RocketMan is the perfect movie to celebrate Pride Month

I left my viewing of “Rocketman” smiling ear to ear.

For the last few months Ive been watching many amazing movies; old and new. But I had come realize over the last few weeks, that a great number of them were either incredibly DARK or ended on slightly nihilistic note. Theres nothing at all wrong with a film that deals with morally bankrupt charterers, in fact some of my favorite films include : Reservoir Dogs, American Beauty, The Master, etc.

But to be blunt. Some of the best films Ive ever seen, are kinda downers.

Rocketman changes that tune ( pun intended), by being great biopic that, while not shying away from the darkest parts of Sir Elton Johns early life ( sex,drugs and Rock n Roll), it doesn’t wallow in darkness or cynicism. Instead it chooses to focus on a story of perseverance, neglectful childhoods , and most importantly, finding self-worth in a truly toxic environment.

The film opens with Elton John (played by Taron Egort) dressed in a bright orange devil suit storming down a corridor. As the song “Goodbye Yellow Brick Road” plays, we come to find out that Elton is not rushing to perform to adoring fans, but instead has come to rehab center to seek help and explain the events of his life that have led to this very moment. As Elton tells his story, he also physically relives it, with the musical number “The Bitch is Back” taking him back to his childhood.

From there we experience the fantasy-like odyssey that is Elton’s life. Beginning with him discovering his close-to-genius talent with the piano, while dealing with his callous and unloving parents, who seem to see him as an annoyance. Then we go onto his start into pop stardom; meeting his longtime collaborator and friend Bernie Taupin, being discovered by a label and impressing American audiences with his voice and showmanship. Things seem to be going well for Elton.

However with all this success is going on, we truly see and feel how lonely Elton is through all of this. Struggling with sexual identity, afraid to open himself to anyone except his friend Bernie, who is immeadiatly accepting of his friends struggles. Coupled with the baggage of having horrible parents and only feeling genuine from a very small group of people, the film portrays Elton John as figure constantly seeking approval and love, while also becoming more and more flamboyant with his costumes. As his success increases, so does his insecurity and reliance on drugs and alcohol. This is all further stressed by the arrival of John Reid, who becomes Elton’s manager and lover. On the service John is suave and intelligent, but as time goes on we see how truly manipulative and emotionally damaging he really is.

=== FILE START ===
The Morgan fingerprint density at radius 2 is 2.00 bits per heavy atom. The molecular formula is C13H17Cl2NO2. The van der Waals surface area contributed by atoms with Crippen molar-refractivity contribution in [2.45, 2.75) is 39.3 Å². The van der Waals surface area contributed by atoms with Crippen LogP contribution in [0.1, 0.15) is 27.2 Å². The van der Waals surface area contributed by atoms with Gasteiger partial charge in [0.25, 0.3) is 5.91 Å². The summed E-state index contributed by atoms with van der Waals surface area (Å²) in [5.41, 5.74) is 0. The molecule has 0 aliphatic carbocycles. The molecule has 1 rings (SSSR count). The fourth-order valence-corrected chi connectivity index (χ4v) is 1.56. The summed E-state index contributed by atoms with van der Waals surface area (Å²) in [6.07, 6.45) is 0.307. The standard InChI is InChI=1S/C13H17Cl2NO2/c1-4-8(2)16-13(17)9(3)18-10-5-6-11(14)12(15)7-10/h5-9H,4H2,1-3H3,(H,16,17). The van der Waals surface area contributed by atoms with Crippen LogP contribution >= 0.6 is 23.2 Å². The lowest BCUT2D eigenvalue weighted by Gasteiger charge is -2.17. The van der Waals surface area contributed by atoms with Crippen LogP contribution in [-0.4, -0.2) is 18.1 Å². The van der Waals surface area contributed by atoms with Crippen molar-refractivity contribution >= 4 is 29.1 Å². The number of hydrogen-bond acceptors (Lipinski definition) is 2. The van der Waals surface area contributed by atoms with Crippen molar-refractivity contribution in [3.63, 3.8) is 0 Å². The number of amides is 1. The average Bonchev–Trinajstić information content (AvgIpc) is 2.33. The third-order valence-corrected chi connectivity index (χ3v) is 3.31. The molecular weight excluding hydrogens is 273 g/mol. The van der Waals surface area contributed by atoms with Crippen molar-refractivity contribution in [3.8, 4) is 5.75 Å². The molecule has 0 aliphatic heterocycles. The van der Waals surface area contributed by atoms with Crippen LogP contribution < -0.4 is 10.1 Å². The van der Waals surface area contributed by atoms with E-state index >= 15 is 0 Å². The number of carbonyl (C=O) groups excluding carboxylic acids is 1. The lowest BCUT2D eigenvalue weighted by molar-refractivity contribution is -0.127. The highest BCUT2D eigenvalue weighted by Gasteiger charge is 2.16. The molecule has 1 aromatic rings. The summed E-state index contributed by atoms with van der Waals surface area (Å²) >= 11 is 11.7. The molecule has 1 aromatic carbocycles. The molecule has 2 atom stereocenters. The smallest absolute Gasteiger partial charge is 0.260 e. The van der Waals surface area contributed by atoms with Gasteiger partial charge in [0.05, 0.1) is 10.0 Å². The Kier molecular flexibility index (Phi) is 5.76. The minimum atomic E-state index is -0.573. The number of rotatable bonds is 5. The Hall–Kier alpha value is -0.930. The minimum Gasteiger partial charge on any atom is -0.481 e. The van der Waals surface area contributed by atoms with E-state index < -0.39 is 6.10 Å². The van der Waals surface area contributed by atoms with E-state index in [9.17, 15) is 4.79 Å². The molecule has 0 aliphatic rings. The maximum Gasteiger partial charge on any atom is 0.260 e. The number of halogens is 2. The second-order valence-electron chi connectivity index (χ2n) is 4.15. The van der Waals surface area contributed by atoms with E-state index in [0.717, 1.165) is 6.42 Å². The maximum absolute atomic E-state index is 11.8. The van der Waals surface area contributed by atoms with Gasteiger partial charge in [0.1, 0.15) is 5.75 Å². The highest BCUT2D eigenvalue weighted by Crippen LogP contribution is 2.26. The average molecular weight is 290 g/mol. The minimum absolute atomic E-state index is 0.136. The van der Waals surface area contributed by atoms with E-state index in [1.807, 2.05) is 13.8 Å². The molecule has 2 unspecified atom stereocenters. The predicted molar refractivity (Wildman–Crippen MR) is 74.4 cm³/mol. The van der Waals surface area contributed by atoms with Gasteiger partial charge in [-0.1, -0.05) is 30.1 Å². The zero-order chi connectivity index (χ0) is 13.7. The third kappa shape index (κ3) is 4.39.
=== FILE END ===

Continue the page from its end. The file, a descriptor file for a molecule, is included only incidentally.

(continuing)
Remember when I said this movie wasn’t depressing?

However through all these trials and traumatic emotional episodes, Rocketman tells a story of redemption and self-care. The classic theme that “all that glitters is not gold”, is used exceptionally well here and that before seeking love and approval from other people, one must first love themselves. All of this beautifully told through great musical numbers, my favorites being “Honkey Cat” and “Goodbye Yellow Brick Road“. All of actors seem to be loving their roles and play their parts with humor and emotional weight.

The film isn’t perfect though. Some of the writing is VERY corny ,a little too on the nose , and it doesn’t help the story starts to drag near the end. Also, while the movie doesn’t shy away from the problematic parts of Elton Johns personality, It still felt like some punches were pulled in reference to Elton infamous anger issues and temper tantrums. If the film was any more hokey, it might feel like a vanity project.

But what truly makes Rocketman special is its never-say-die attitude and optimism, combined with breathtaking cinematography and documentary-level eye for detail; with all of Elton’s famous stage costumes and mannerisms captured on screen.

I had a blast watching Rocketman. This biopic is a hyperactive musical that’s brimming with life and tongue-in-cheek creativity, that also doesn’t try to look away from or censor some of the darker and explicit aspects of the aging Pop-stars life.

7.5 out of 10

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